if that is the way the media portrays loyalists then consider there may be a reason, i am sure the whites in South Africa, the KKK and the BNP all have the same complaint.
    You have mentioned Sam McAughtry twice apart from his place of birth do you really believe that intellgent wise and gentle man has anything in common with the FTP/KAT gang.

  • carl marks

    Sorry mistook Aughey for McAughtry! oops

  • MainlandUlsterman

    I think I mentioned him once but anyway … no, clearly not, but he had depth and compassion in spades – I just can’t see him taking your approach either.

    My main point beneath all my waffle is not that it’s wrong to portray loyalist misdemeanours and sectarian attitudes where they exist – indeed we have a duty to do so – but that portrayals of the Protestant community as a whole tend to be restricted to this alone. It’s the lack of focus on other aspects of Protestant life that’s the problem. It’s classic ethnic scapegoating.

    Really it follows a very similar pattern to any other piece of ethnic scapegoating. You take something real – say groups Pakistani men grooming white teenagers in Northern English cities – and then you bang on about that issue. Nothing wrong in that you might say – it’s happening, it needs to stop. Let’s get the placards out putting a cross through an Islamic symbol. The problem though is that in highlighting that to the exclusion of other aspects of Pakistani / British Muslim life, you get people seeing them through that lens. That’s how you whip up racism. In NI, it’s how you whip up sectarianism – and we know SF set about targeting Orange culture, as Adams admitted this in Athboy in 1996 when he talked about the “three years of hard work” by SF activists that had gone into producing the Drumcree situation. And it’s gone on from there.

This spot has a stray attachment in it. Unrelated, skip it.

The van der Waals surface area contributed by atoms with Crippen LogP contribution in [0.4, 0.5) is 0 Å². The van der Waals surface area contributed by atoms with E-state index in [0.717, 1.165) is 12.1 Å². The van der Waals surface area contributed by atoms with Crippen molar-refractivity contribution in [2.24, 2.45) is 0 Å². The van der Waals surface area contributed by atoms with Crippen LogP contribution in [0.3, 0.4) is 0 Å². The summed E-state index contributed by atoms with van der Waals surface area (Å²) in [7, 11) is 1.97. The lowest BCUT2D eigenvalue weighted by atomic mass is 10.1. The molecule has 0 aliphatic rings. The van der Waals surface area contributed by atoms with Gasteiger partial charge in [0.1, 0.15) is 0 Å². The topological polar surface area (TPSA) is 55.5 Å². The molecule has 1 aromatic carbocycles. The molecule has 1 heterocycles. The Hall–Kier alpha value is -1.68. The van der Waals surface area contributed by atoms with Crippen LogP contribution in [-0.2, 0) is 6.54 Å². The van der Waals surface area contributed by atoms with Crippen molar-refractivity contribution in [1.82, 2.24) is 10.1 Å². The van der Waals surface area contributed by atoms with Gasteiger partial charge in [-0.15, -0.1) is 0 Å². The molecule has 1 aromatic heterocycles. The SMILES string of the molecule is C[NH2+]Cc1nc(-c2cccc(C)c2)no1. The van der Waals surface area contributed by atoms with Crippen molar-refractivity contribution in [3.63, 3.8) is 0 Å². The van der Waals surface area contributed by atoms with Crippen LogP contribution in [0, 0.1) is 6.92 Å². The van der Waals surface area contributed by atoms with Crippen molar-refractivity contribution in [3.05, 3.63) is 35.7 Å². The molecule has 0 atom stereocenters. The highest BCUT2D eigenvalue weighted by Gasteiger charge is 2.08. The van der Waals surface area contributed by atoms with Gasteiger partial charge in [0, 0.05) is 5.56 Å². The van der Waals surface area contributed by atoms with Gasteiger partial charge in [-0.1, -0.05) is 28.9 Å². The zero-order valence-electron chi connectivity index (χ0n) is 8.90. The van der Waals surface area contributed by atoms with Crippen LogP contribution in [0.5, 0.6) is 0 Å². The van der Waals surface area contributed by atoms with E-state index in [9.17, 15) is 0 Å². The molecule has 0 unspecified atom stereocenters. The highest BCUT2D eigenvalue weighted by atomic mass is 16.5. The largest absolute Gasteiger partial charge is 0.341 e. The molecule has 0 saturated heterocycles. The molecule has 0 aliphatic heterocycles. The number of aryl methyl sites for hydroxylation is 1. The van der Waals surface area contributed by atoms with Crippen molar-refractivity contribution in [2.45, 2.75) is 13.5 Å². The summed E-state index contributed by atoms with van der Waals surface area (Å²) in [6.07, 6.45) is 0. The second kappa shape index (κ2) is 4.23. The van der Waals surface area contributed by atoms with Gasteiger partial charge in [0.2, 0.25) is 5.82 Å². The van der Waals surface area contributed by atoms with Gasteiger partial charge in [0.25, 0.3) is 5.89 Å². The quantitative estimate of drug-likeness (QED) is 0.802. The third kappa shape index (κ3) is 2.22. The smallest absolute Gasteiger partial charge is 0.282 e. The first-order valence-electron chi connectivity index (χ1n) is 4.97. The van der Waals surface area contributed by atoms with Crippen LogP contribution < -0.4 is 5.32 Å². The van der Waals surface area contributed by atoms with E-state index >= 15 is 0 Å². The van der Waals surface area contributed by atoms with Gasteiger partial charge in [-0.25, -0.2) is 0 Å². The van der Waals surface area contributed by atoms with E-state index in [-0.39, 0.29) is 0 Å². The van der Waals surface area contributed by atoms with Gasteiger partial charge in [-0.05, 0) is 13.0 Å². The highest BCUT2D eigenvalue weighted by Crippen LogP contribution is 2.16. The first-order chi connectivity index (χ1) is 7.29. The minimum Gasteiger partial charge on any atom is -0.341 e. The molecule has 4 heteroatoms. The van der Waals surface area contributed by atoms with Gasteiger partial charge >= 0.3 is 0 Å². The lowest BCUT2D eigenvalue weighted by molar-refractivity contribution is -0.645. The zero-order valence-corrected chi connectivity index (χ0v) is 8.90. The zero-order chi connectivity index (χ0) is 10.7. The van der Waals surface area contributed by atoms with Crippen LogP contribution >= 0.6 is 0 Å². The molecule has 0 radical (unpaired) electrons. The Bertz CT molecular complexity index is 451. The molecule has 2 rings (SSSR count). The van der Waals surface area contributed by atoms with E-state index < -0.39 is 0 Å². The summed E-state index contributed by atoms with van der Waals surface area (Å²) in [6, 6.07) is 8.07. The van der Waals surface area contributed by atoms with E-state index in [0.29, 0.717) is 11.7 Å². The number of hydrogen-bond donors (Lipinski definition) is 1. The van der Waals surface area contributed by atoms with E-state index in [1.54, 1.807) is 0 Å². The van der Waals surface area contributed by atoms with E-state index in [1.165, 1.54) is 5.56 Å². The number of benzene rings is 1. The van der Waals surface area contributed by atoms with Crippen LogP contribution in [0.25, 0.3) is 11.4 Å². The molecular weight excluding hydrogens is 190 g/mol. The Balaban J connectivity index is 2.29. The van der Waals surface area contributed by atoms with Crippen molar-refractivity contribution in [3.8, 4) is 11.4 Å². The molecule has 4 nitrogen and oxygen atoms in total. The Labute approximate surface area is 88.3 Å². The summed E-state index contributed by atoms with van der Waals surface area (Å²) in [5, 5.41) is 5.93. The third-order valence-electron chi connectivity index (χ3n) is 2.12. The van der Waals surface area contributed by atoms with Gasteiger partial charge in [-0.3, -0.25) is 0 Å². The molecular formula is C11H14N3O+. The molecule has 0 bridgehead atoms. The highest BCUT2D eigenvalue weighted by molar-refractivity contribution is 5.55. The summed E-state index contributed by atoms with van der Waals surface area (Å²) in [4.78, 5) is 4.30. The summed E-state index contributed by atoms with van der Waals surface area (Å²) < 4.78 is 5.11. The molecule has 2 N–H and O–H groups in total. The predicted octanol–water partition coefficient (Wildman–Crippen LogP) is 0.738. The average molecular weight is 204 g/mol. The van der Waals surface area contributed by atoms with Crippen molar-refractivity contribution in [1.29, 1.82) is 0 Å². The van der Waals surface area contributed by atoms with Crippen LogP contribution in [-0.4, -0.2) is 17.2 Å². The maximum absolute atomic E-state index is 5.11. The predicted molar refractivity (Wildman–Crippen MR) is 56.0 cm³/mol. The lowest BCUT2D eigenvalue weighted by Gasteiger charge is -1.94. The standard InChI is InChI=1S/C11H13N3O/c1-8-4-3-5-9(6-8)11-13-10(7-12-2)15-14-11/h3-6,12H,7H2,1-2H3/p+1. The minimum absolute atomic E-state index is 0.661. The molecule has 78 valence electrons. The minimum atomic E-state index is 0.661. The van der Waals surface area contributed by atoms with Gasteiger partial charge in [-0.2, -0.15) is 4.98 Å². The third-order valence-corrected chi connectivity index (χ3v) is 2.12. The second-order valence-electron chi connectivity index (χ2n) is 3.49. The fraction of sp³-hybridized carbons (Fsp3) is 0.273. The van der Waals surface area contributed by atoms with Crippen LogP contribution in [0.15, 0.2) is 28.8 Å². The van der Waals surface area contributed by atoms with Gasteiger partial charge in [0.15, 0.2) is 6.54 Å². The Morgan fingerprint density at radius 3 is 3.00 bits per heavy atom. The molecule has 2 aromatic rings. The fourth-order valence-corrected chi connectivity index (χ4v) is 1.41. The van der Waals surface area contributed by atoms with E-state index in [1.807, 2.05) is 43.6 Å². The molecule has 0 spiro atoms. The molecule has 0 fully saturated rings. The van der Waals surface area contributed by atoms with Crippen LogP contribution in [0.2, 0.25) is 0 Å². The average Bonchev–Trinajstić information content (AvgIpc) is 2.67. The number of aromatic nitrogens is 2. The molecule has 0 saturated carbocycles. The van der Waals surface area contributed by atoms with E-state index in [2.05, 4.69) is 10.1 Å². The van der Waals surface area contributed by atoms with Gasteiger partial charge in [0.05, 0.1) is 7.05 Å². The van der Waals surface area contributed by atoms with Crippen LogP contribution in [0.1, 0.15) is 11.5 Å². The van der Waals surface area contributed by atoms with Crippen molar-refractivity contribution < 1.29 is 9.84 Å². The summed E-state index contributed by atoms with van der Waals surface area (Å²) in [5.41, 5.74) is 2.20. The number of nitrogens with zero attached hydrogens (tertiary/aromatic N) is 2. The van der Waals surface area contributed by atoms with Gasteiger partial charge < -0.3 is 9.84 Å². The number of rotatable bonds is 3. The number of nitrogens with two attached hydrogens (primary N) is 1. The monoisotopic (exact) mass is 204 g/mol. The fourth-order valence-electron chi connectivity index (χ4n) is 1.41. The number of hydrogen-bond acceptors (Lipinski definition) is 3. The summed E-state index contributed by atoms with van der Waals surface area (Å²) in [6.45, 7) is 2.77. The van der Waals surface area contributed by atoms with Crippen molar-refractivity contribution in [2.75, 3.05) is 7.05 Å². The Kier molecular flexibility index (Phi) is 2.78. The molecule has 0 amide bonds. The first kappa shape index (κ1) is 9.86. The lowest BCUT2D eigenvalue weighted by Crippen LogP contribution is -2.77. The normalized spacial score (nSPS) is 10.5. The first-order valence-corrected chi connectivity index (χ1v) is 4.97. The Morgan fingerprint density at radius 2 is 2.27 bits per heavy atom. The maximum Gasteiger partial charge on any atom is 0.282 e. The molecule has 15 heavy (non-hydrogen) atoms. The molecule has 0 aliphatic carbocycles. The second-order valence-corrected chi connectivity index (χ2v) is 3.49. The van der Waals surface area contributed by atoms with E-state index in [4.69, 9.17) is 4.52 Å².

In SF and the EDL’s case, it’s been orchestrated and deliberate. Some of them, at least, like Adams, Tommy Robinson (back in jail I think) and Nick Griffin know exactly what they are doing. They ride on the wave of fake moral outrage from the docile sheep who follow them. The “moral outrage” of the followers is of course a nice excuse for venting spleen against an ethnic group they have long hated.

    Even among moderates on the nationalist side, focussing on the worst about Ulster Protestants has been a core feature of discourse, for the simple reason that nationalists have long calculated it makes sense to diss your opponents – it’s one way of persuading the wider world you have a just cause. But you can’t do this AND then pretend you have a lovely cuddly inclusive ideology that brings people together. That’s not been its history – it has as much a history of ethnic hatred against Ulster Protestants as the other way around. The manner in which we were targeted and murdered by the IRA is of course testament to that hatred.

    This isn’t to excuse sectarianism from loyalists – let’s be clear, it’s wrong and causes great damage and people are right to complain about it. But I’m saying, it doesn’t define most Protestants, even in ‘loyalist’ areas. And nationalists of all people should be able to understand that even those who express hateful thoughts and words are not beyond redemption. And sometimes there are real social issues to be tackled too – which may just be the thing to focus on.

  • carl marks